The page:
Obama, Romney Debate U.S. Policy in the Middle East
U.S. policy in the Middle East was a central point of dispute during the final presidential debate on October 22. President Barack Obama claimed that he has shown strong leadership on counterterrorism, democracy, women’s rights and religious minorities. He labeled Romney’s proposed policies “reckless” and “all over the map.” Governor Romney criticized Obama for not stemming the “rising tide of chaos” in the region. He called for arming the “responsible parties” of Syrian insurgents in order to force President Bashar Assad out. Both candidates emphasized economic development as the key to stability and peace in the region. The following are statements by the candidates on their overall regional strategy, the Syrian crisis and Egypt.
President Barack Obama
“Now, it is absolutely true that we cannot just beat these challenges militarily, and so what I’ve done throughout my presidency and will continue to do, is, number one, make sure that these countries are supporting our counterterrorism efforts; number two, make sure that they are standing by our interests in Israel’s security, because it is a true friend and our greatest ally in the region. Number three, we do have to make sure that we’re protecting religious minorities and women because these countries can’t develop unless all the population — not just half of it — is developing. Number four, we do have to develop their economic — their economic capabilities. But number five, the other thing that we have to do is recognize that we can’t continue to do nation building in these regions.” October 22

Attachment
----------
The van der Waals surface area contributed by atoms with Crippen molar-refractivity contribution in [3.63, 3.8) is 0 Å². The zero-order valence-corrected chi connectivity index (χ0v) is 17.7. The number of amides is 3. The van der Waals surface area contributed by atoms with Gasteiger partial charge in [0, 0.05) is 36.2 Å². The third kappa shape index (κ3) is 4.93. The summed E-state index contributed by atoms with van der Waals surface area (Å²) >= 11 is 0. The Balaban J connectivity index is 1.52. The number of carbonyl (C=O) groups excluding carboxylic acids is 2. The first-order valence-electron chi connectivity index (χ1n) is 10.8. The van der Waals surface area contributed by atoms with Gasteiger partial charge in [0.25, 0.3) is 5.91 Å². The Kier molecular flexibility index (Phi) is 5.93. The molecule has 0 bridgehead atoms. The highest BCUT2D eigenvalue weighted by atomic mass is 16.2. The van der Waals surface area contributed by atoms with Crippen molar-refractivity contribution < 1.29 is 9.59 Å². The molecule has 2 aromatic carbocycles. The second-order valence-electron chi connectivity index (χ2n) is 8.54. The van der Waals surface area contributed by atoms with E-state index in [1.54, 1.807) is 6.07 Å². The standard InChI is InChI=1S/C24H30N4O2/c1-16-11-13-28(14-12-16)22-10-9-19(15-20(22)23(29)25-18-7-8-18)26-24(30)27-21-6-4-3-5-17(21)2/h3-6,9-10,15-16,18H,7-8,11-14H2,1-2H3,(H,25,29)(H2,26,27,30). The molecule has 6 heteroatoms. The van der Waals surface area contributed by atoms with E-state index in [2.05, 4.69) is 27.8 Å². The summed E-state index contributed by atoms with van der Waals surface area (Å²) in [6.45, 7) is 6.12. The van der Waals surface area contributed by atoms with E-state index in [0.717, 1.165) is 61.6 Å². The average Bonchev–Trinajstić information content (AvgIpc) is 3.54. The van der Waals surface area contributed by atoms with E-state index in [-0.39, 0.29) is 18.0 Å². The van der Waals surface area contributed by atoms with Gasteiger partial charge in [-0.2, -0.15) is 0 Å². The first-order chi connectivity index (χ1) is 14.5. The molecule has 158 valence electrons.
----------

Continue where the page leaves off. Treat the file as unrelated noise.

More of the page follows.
“What we’ve done is organize the international community, saying Assad has to go. We’ve mobilized sanctions against that government. We have made sure that they are isolated. We have provided humanitarian assistance, and we are helping the opposition organize, and we’re particularly interested in making sure that we’re mobilizing the moderate forces inside of Syria. But ultimately, Syrians are going to have to determine their own future. And so everything we’re doing, we’re doing in consultation with our partners in the region, including Israel, which obviously has a huge interest in seeing what happens in Syria, coordinating with Turkey and other countries in the region that have a great interest in this.
“Now, this — what we’re seeing taking place in Syria is heartbreaking, and that’s why we are going to do everything we can to make sure that we are helping the opposition. But we also have to recognize that, you know, for us to get more entangled militarily in Syria is a serious step. And we have to do so making absolutely certain that we know who we are helping, that we’re not putting arms in the hands of folks who eventually could turn them against us or our allies in the region.
“And I am confident that Assad’s days are numbered. But what we can’t do is to simply suggest that, as Governor Romney at times has suggested, that giving heavy weapons, for example, to the Syrian opposition is a simple proposition that would lead us to be safer over the long term.” October 22
“But what I’ve also said is that now that you have a democratically elected government in Egypt, that they have to make sure that they take responsibility for protecting religious minorities — and we have put significant pressure on them to make sure they’re doing that — to recognize the rights of women, which is critical throughout the region. These countries can’t develop if young women are not given the kind of education that they need.
“They have to abide by their treaty with Israel. That is a red line for us, because not only is Israel’s security at stake, but our security is at stake if that unravels.